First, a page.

Based on the above experiments and analyses, it is noted that how the locations of the modified pixels are estimated plays an important role in the proposed adaptive steganalysis. The modifications after adaptive steganography are largely located in the textural regions, so that it is possible to estimate these modifications more accurately for steganalysis. That is why the proposed strategy improves the detection performance in adaptive steganography. Please note that the proposed strategy cannot improve the detection performance for non-adaptive steganographic methods, as the embedding probabilities of all pixels are exactly the same in this case, and the correlation coefficients are usually close to zero

Robustness Analysis against Noise Contamination:

To evaluate the performance of detecting adaptive steganography for a given embedding rate, in the training stage, we calculate embedding probabilities of 5,000 randomly selected cover images and their corresponding stegos respectively according to the embedding rate, and then we obtained their adaptive SRM features as described. The resulting features are then used to train an ensemble classifier. In the testing stage, we perform the same operations for any testing image to obtain adaptive feature, which is then fed into the corresponding classifier, as it was in most existing steganalytic literature, without considering the unknown embedding payload problems. The detection performance is quantified using the testing error, which is the average of the false alarm rate and the missed detection rate.

Additive noise:

Based on the above simulation experiments, we obtain the three following observations. The multiplicative noise barely affects the detection performance of the proposed adaptive steganalysis against the three steganographic methods; For the spatial jitter and the additive noise, the detection errors would increase with increasing the strength of noise, especially when the embedding rate is low, e.g., 0.05 bpp. However, for high embedding rates, such as 0.3 bpp and 0.5 bpp, the increases of detection errors are relatively smaller compared to the corresponding case of 0.05 bpp; The increase of detection errors for S-UNIWARD are relatively smaller compared to the results for WOW and HUGO BD under the same embedding rate, the same type of noise and the same noise strength. The performance of the adaptive steganalysis may be poorer than non-adaptive steganalysis when the probabilities are corrupted by spatial jitter or additive noise with high noise strength.

Report Generation:

Based on our extensive experiments and analyses, we have found that the embedding probabilities of pixels within an image are not uniform for adaptive steganography, and that most pixels located in textural regions usually have much higher probabilities than those located in smooth regions. Based on this embedding property, therefore, we have proposed an adaptive steganalytic strategy using embedding probabilities estimated via either optimal simulator and/or re-embedding random experiments. The experimental results evaluated with four typical adaptive steganographic methods WOW, SUNIWARD, HUGO BD, and EA, have shown the effectiveness of the proposed strategy. The main contributions of this paper are as follows. We have analysed the common limitation of existing adaptive steganography, and find out that embedding probabilities can provide us with useful information for improving classical non-adaptive steganalysis. We have introduced a new steganalytic strategy for existing adaptive steganography via adjusting the contributions of pixels to steganalysis according to the estimated embedding probabilities, and combine some modern steganalytic features, i:e:, SRM, in the proposed strategy.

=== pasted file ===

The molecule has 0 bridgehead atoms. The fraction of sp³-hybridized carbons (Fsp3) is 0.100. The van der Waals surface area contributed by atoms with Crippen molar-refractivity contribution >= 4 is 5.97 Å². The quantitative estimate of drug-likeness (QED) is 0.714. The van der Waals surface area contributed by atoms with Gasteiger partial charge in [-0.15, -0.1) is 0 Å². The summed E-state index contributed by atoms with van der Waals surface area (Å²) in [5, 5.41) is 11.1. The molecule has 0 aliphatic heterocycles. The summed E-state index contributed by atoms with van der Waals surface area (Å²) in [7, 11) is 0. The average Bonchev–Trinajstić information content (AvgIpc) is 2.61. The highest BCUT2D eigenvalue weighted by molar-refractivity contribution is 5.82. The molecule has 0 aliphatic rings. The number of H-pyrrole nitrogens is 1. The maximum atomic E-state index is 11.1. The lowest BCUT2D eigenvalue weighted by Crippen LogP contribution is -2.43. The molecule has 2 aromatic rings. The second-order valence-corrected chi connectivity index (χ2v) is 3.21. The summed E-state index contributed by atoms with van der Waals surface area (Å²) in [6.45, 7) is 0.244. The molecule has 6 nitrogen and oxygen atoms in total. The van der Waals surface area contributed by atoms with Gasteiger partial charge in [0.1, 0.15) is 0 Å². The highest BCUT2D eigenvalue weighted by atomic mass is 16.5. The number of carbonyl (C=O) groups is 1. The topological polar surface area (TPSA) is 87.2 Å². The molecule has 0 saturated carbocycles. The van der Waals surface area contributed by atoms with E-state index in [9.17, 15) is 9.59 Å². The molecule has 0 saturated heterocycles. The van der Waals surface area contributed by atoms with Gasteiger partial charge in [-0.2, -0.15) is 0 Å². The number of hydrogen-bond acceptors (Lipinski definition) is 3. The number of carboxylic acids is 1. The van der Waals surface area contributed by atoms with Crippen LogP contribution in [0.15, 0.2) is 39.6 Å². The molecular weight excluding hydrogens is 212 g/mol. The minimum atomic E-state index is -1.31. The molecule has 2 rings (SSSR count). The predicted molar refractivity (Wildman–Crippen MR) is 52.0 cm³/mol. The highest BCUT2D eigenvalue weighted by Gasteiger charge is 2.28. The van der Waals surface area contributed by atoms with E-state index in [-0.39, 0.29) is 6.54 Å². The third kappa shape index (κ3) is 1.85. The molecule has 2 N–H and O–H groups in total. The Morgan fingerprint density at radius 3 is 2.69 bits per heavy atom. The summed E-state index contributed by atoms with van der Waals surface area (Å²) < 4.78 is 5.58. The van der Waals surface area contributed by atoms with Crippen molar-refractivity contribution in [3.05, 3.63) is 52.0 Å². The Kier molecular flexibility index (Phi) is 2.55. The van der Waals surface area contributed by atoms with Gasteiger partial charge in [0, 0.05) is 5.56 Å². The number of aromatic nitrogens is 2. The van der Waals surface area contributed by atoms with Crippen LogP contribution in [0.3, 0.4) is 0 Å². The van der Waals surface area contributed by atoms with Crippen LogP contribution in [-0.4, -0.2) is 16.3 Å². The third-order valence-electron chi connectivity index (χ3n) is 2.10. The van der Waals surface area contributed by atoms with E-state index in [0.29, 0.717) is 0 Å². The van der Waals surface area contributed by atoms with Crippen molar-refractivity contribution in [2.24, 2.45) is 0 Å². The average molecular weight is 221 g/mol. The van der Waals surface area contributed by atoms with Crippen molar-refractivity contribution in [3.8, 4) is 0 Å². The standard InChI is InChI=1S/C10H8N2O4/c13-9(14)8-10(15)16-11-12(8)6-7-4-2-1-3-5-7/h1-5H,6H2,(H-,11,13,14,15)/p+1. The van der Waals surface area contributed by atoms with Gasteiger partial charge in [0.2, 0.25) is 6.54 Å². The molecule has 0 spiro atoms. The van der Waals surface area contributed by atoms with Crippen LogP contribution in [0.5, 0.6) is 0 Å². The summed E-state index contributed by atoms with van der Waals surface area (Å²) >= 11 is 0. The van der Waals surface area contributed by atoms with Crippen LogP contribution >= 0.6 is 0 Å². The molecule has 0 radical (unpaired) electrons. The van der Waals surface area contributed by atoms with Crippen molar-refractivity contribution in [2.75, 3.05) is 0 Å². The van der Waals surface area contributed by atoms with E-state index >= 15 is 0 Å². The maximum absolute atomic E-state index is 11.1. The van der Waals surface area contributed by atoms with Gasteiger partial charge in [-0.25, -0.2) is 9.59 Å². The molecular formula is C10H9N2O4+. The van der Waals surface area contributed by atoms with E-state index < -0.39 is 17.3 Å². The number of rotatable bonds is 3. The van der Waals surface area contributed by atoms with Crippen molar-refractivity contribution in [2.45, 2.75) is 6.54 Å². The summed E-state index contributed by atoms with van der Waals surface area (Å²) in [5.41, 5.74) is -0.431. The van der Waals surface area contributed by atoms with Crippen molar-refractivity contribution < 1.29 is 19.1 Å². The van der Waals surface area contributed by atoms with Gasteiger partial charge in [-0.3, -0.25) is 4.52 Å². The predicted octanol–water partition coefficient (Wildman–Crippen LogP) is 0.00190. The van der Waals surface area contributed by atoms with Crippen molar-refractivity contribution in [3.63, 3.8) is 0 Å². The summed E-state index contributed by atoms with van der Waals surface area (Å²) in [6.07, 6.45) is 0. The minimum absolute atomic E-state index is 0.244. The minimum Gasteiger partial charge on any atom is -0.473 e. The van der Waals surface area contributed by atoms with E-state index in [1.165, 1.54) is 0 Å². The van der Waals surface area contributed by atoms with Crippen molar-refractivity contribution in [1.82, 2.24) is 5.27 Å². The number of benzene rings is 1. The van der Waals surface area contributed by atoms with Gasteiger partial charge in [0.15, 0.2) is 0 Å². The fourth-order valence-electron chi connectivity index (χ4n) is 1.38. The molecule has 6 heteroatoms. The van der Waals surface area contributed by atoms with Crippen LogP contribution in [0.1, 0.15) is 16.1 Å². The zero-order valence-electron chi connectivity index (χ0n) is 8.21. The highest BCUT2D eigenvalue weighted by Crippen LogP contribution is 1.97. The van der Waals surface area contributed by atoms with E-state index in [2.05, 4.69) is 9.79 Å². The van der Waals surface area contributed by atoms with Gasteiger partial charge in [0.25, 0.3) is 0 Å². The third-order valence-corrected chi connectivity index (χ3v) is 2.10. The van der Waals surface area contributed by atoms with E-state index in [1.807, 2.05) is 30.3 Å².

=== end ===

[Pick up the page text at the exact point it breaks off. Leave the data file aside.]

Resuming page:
SYSTEM REQUIREMENTS:

HARDWARE REQUIREMENTS:                               

  • System : Intel Core i3 2.8 GHz.
  • Hard Disk : 250 GB.
  • Monitor : 15” VGA Colour.
  • Mouse : Logitech.
  • Ram : 1 GB.

SOFTWARE REQUIREMENTS:

  • Operating system      :  Windows 7.
  • Software                      : Matlab with Simulink

REFERENCE:

[1] A.Westfeld and A. Pfitzmann. Attacks on steganographic systems. In Proc. 3rd International Workshop on Information Hiding, volume 1768 of Lecture Notes in Computer Science, pages 61–75. Dresden, Germany, September 1999.

[2] P. Bas, T. Filler, and T. Pevn´y. ‘Break our steganographic system’: The ins and outs of organizing BOSS. In Proc. 13th International Workshop on Information Hiding, volume 6958 of Lecture Notes in Computer Science, pages 59–70. Prague, Czech Republic, May 2011.

[3] D.C.Wu and W.H.Tsai. A steganographic method for images by pixel value differencing. Pattern Recognition Letters, 24:1613–1626, June 2003.

[4] D.Zou, Y.Q.Shi, W.Su, and G.Xuan. Steganalysis based on markov model of threshold prediction-error image. In Proc. 2006 IEEE International Conference on Multimedia and Expo, pages 1365–1368, Toronto, Canada, July 2006.

[5] J. Fridrich and T. Filler. Practical methods for minimizing embedding impact in steganography. In Proc. SPIE, Electronic Imaging, Security, Steganography, and Watermarking of Multimedia Contents IX, volume 6505, pages 650502–1–650502–15, January 2007.